“What did dad do in his younger days?” I ask Mom while we fold the paper. “He worked in the park nearby in the 1980s; he did all sorts of things. He guided tourists around the park and temple, made buns in the canteen, and projected films,” she says, reminiscing about how he would set up screens in the park reception hall or even outside. “Watching films in the forest was very romantic.”

“How did Dad court you?” I try to dig up the untold story of how my parents got together. “One day your father took his niece to the kindergarten and saw me working there,” my mom tells me. She was the principal of a local kindergarten back then. “He wrote little notes and asked the kids to pass them to me. The notes said things like ‘meet at 7 tonight at the intersection,’ but I always trashed them.

“Once on a stormy evening, I suddenly remembered the notes and asked your uncle to take a look at the intersection. To our surprise, he was standing there like a fool. My brother gave him an umbrella, and I was told off by your grandparents for being so heartless.

“After that, your dad started slipping into our office unannounced. Whenever we tried to chase him away, he gave an innocent smile and said ‘I just came in to read newspapers.’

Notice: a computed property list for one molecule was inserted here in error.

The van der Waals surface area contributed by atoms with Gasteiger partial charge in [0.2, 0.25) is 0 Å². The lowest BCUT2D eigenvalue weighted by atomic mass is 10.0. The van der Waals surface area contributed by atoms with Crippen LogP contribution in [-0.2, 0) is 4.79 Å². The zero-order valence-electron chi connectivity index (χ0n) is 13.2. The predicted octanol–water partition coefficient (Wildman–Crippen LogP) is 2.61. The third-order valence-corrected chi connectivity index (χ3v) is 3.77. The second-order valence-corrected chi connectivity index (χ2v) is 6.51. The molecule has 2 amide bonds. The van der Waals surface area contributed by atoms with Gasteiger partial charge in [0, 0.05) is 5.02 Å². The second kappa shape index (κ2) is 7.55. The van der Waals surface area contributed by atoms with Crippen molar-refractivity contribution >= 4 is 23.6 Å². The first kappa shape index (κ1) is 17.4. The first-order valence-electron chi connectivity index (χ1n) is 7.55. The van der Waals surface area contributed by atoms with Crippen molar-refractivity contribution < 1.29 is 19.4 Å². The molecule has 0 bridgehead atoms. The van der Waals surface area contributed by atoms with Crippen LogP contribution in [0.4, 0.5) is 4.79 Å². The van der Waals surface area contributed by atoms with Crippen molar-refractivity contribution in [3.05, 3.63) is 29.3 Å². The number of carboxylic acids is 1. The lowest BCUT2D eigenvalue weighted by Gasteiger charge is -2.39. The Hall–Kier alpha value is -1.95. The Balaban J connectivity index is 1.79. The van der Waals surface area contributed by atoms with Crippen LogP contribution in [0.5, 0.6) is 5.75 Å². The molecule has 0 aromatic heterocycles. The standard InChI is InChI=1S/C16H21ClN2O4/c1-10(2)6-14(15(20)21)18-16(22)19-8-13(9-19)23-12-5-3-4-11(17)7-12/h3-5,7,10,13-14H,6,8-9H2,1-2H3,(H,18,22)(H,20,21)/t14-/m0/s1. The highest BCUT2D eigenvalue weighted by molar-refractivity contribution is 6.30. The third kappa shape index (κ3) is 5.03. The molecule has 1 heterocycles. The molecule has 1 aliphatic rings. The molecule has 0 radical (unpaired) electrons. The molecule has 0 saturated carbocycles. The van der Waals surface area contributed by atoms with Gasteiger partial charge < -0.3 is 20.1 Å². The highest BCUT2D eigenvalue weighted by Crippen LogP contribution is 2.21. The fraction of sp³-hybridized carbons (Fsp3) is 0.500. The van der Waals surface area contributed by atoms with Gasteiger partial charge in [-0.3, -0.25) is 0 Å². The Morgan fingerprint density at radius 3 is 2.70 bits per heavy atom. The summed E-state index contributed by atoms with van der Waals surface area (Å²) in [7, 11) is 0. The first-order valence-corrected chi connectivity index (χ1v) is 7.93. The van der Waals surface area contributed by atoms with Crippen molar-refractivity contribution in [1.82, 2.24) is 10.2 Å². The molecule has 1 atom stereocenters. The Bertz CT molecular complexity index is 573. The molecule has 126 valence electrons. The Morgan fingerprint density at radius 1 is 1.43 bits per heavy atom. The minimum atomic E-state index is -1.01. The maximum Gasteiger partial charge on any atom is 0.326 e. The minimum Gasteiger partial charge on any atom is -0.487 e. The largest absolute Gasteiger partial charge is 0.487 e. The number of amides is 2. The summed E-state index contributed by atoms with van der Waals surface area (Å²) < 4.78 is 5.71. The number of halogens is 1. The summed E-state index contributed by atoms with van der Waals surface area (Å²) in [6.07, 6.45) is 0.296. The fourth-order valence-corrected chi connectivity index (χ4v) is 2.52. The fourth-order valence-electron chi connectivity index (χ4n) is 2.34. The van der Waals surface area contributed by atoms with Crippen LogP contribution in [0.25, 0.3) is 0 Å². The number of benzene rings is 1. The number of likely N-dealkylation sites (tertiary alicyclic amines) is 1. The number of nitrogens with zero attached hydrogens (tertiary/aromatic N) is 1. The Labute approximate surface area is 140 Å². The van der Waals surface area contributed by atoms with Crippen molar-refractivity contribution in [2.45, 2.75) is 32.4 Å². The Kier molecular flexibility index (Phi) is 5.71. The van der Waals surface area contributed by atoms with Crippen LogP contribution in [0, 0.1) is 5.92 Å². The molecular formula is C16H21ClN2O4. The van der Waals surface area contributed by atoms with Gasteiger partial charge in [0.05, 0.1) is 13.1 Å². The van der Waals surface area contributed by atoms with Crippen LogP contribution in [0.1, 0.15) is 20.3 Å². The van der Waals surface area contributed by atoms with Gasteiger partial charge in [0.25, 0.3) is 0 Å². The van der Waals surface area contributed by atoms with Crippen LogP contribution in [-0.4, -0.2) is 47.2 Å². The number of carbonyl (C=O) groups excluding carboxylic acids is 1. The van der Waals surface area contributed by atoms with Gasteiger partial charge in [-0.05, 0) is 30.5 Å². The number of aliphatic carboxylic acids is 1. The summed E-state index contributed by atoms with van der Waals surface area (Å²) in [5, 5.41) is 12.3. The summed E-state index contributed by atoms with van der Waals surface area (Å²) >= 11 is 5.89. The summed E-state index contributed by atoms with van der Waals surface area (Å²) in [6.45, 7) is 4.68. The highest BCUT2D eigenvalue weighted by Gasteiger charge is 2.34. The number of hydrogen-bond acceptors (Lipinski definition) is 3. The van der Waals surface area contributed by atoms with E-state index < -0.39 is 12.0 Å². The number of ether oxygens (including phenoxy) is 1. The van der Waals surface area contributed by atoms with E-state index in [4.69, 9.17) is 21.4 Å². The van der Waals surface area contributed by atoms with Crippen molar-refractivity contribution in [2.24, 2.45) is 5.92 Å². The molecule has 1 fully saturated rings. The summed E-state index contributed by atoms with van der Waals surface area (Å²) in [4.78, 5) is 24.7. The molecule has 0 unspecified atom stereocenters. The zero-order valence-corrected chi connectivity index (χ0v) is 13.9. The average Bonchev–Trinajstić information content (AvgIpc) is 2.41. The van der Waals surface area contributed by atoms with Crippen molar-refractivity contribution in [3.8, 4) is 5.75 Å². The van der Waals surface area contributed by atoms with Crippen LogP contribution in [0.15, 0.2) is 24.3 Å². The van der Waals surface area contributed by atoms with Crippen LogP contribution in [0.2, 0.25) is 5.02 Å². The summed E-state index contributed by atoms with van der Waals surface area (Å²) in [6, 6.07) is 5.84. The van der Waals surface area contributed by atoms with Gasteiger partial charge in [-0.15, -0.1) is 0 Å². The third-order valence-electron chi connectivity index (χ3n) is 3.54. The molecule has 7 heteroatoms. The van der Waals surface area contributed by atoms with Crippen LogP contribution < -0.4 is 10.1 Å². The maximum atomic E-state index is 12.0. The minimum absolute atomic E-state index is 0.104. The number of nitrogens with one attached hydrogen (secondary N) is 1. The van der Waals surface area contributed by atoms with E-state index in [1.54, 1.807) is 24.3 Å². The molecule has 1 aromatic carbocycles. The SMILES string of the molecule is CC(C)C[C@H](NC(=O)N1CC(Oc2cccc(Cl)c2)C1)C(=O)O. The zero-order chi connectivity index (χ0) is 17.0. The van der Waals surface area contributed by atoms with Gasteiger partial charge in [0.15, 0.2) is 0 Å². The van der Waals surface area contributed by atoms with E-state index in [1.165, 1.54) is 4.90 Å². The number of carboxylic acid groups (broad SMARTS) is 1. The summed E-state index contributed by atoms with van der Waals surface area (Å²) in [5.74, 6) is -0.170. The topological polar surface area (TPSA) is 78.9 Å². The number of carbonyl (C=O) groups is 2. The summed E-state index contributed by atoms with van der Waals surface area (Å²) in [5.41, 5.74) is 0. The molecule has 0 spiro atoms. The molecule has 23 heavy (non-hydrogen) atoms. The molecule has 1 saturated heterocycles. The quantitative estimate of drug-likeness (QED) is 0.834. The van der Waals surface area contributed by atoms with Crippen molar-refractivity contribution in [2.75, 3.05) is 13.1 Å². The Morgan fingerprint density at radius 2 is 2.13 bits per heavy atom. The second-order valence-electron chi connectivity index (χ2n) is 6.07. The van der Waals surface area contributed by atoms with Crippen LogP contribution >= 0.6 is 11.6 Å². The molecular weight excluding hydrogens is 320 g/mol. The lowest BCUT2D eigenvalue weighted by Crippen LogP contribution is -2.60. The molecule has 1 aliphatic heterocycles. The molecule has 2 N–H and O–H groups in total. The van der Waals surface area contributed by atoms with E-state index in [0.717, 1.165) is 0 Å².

“Your dad was persistent as sticky candy for three years. Not everyone has this kind of courage,” Mom says. “That’s because there were no dating apps for Dad to use then,” I reply jokingly. I still marvel at my dad’s silent perseverance.

Our trip down memory lane makes the repetitive yuanbao folding a fun experience. When mom seals the bag of yuanbao, she folds the top into the shape of two horns. “It means the next generations of the family will stand out from the crowd, just like growing horns on the head,” she says.

A seller preparing chrysanthemums around Qingming Festival in Wuxiang town (Wang Lin)

A seller preparing chrysanthemums around Qingming Festival in Wuxiang town (Wang Lin)

We finally head to the cemetery around 11:30 p.m.—the holiday traffic will be worse the next day. On the way to the mountain where my father’s ashes are buried, the rain suddenly stops. “Your dad is lucky,” Mom says, “otherwise everything would get wet.” She has brought bags stuffed with fruits, cakes, and qingtuan (青团), green dumplings made with glutinous rice usually eaten during this holiday.